So this is my first ever blog, and my first ever post, so I guess I could say I'm new at this. I don't think that a decade-plus of "lurking" makes me any kind of expert, but here goes.
I've decided to start a blog for anyone who is interested, and my topic is food and wine. I'm a novice, by the way - hence the name "Accidental Chef" - but I am taking both cooking and wine as a serious set of hobbies, ones that I can say I thoroughly enjoy researching and studying!
Up until about a year ago, I thought that gourmet cooking was a sort of witchcraft that took place over double boilers and open flames, with incantations muttered in French, and thoroughly secretive to the outside world.
Then I discovered my own magic spell. Repeat after me: GOOGLE.
Right. I take the viable ingredients in my fridge (as a 20-something singleton, that can vary greatly) and Google them. I see what other people have done with the ingredients, and then I "make it my own." And by that I mean substitute anything that I don't have on hand, and muddle up the methods, and basically create my own dish out of a semblance of order that some might call a recipe.
Take tonight for instance. It's nearing 11:00, I haven't had dinner yet, I'm two-thirds of the way though analysing Stevenson & Greenberg, and I decide that I need to use up the Wegman's cheese flight in my fridge. (For those of you who don't know, Wegmans offers a "Cheese Flight" of small servings of 3-4 cheeses for singletons with a taste for dairy to enjoy). I quickly learned (via Google) that goat cheese, red peppers, eggs and oregano can be combined. So I do the following:
Heat olive oil in a small pan.
Sprinkle oregano into oil.
Throw some sliced veggies (anything from a previous meal or take out would do) into the oil. I had sliced bell peppers and yellow squash on hand, so I started that sizzlin'.
In a bowl, beat three eggs with a little milk.
Pepper the veggies in the pan, 'cause that seems like a good thing to do
Assuming that you're a slow egg-beating-person, your veggies are sizzling merrily by now. Pour the egg mixture into the pan.
Let sizzle for a bit, then crumble Wegman's herbed goat cheese on top. Use as much as you like. Lick your fingers off when you're done.
Here's the thing. This was supposed to be a special dish that was like an omelet, minus the pesky flipping part. It was served on an ocean liner in the 1940s and was said to be rather glamourous. Here's where things went wrong.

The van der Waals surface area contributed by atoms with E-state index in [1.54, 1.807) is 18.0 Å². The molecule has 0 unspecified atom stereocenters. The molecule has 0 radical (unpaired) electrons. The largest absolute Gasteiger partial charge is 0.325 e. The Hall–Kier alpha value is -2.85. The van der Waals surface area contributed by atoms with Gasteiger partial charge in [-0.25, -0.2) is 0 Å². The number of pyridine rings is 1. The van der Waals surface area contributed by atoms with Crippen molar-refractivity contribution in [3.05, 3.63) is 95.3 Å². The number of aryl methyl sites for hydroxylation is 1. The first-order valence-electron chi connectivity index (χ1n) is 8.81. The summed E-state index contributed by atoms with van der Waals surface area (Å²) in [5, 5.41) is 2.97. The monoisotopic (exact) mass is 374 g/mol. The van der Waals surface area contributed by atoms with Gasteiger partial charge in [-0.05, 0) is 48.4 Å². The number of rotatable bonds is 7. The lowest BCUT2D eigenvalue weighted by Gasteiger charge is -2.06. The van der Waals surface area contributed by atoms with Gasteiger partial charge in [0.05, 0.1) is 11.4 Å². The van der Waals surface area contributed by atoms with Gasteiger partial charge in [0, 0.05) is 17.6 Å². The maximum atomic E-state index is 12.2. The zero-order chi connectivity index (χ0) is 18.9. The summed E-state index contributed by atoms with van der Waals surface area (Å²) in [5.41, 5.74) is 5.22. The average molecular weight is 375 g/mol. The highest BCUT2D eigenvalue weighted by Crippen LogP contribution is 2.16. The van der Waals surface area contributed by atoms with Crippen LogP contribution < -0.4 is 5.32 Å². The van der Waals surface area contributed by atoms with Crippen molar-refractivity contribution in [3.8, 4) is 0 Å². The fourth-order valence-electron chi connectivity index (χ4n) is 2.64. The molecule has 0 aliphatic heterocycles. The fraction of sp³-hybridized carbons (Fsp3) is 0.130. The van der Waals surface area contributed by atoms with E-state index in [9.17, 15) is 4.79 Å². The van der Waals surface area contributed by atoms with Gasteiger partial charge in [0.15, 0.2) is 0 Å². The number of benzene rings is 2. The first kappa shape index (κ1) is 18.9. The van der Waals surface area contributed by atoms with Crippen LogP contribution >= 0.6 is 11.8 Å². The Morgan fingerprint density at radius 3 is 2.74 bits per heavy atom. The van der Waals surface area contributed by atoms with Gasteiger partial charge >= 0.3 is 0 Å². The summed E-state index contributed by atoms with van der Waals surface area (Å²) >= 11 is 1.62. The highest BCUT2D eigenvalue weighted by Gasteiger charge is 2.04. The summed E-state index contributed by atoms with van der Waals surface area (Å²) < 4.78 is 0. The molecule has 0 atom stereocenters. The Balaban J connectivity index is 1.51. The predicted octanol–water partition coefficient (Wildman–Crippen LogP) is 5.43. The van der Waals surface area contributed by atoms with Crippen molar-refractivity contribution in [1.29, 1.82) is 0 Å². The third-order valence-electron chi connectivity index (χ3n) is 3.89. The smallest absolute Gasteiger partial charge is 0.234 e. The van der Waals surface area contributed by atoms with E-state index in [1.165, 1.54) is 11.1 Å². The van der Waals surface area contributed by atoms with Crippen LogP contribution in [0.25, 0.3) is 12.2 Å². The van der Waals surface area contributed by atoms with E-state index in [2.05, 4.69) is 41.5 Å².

Know this, brave reader: I have a history of miscommunicating with eggs. My over-easies tend to turn out over-violent. This was supposed to turn into a flat, sizzling, Mediterranean specialty. Mine turned into a perfect version of that, but with a frustratingly undercooking middle. So I attempted the pesky omlet flip. The whole thing split down the seam. So I decided that the eggs were attempting to communicate to me that they wanted to be scrambled, so I decided to listen.
Scramble the eggs. It's what they want.
Hack them up a bit in the pan. Savor the smell of the cheese, oregano and peppers.
When it looks like it's cooked (it is by now, trust me) transfer the whole thing into a bowl. Instead of a Mediterannean specialty served on a plate with a garnish of parsley, you have a bowl full of Mediterranean goodness.
I paired this meal with a glass of Catawba and Concord Rose (Vetter Vineyards makes Cracker Ridge Rose - I'm a long-time fan). It's what I had on hand, and I thought the salt from the goat cheese would complement it. It did. The herbs and salt brought out the fruity sweetness of the wine, making it jammy, but not cloyingly sweet. Think strawberry jam on toast, mopping up egg yolk.
All in all, it was a good dinner. Not the prettiest in terms of presentation, but hey - it sure was delicious. And it gave me the energy and motivation to decide to start this blog. Hope you enjoy it, and that the posts to come bring you culinary enjoyment.
Yours in the love of food and wine,
* The blogger is not an experienced chef. She takes no responsibility for the quality of the meals prepared while following her advice. Use your own judgment regarding cooking times and proper food handling.